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  5. "Marcus et Stephanus in collo…

"Marcus et Stephanus in colloquium veniunt."

Translation:Marcus and Stephanus have a conversation.

October 1, 2019



". . . in colloquium veniunt."

I assume that's an idiom?


It occurs only a few times among the ancient authors, and as far as I can see always in the context of army leaders having formal parleys or negotiations over war and peace.

I would not advise using this to mean something like "have a chat", as it seems to be being used here. Probably better to think of it as "to parley", "to enter into discussion", "to engage in negotiations".


Agree with the bad Duo translation here, and the meaning you give, but not always for war: Gaffiot gives different contexts. Not always war, but something like parleys/negotiations (with the meaning of a "speaking" meeting)/a talk between several persons, for anything (not related to war).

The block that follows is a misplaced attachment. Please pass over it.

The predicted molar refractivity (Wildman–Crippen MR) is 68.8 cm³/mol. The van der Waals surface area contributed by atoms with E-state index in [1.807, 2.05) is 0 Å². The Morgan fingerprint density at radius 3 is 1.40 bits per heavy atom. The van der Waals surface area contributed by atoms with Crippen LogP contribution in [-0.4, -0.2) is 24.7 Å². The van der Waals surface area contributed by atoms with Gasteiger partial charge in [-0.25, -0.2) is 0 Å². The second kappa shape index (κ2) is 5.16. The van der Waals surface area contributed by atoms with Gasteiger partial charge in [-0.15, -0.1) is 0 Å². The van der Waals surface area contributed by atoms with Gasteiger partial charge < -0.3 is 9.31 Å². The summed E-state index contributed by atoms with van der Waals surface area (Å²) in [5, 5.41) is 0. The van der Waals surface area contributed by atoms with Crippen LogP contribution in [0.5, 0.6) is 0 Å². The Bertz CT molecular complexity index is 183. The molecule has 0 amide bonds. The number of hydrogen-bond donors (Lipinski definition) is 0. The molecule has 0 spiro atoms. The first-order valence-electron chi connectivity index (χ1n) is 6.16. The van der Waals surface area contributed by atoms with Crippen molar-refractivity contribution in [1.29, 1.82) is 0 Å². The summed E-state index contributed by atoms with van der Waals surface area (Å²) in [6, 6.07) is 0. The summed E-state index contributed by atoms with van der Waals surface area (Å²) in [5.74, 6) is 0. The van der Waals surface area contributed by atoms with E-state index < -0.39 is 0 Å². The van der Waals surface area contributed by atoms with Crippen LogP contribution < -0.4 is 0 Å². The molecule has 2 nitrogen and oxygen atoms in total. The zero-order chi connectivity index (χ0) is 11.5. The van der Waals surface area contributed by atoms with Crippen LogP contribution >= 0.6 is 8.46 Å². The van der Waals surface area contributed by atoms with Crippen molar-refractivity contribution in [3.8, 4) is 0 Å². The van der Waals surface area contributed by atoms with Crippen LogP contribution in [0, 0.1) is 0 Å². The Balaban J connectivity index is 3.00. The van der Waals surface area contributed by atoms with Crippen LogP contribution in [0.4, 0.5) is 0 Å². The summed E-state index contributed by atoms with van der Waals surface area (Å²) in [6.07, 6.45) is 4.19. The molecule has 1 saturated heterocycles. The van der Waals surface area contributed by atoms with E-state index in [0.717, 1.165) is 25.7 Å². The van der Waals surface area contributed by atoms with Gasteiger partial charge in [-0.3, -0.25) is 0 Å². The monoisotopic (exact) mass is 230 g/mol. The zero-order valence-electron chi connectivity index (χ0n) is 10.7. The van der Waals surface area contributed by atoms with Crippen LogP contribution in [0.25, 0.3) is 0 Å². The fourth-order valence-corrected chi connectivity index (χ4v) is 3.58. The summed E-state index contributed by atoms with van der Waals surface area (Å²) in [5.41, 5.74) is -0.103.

So, "I have a conversation" would be...

"Ego in colloquium venio?"


According to duolingo, yes.

But you may actually be better off saying any of: "colloquor", "colloquium/sermonem sero", "sermonem confero" "sermocinor", "confabulor", "sermonem caedo".


According to Duolingo, but not according to my dictionaries. (Gaffiot + Lewis & Short + Olivetti)

It's not to have a conversation, it's to go and meet someone to have a conversation, like an interview, a meeting, a parley...


I kept getting "you typed in English not Latin" even though I was typing in Latin. The mobile version isn't letting me put error details when flagging so I'm commenting here.


Please, fill a bug report. Commenting here is not useful for the app. Nobody who is a Duo app developer read this forum.


Ven-ING ?? Terrible pronunciation And wouldn't recognise the Latin I typed


I kept trying to type the Latin but kept getting a meassage saying the I had typed my response in English.

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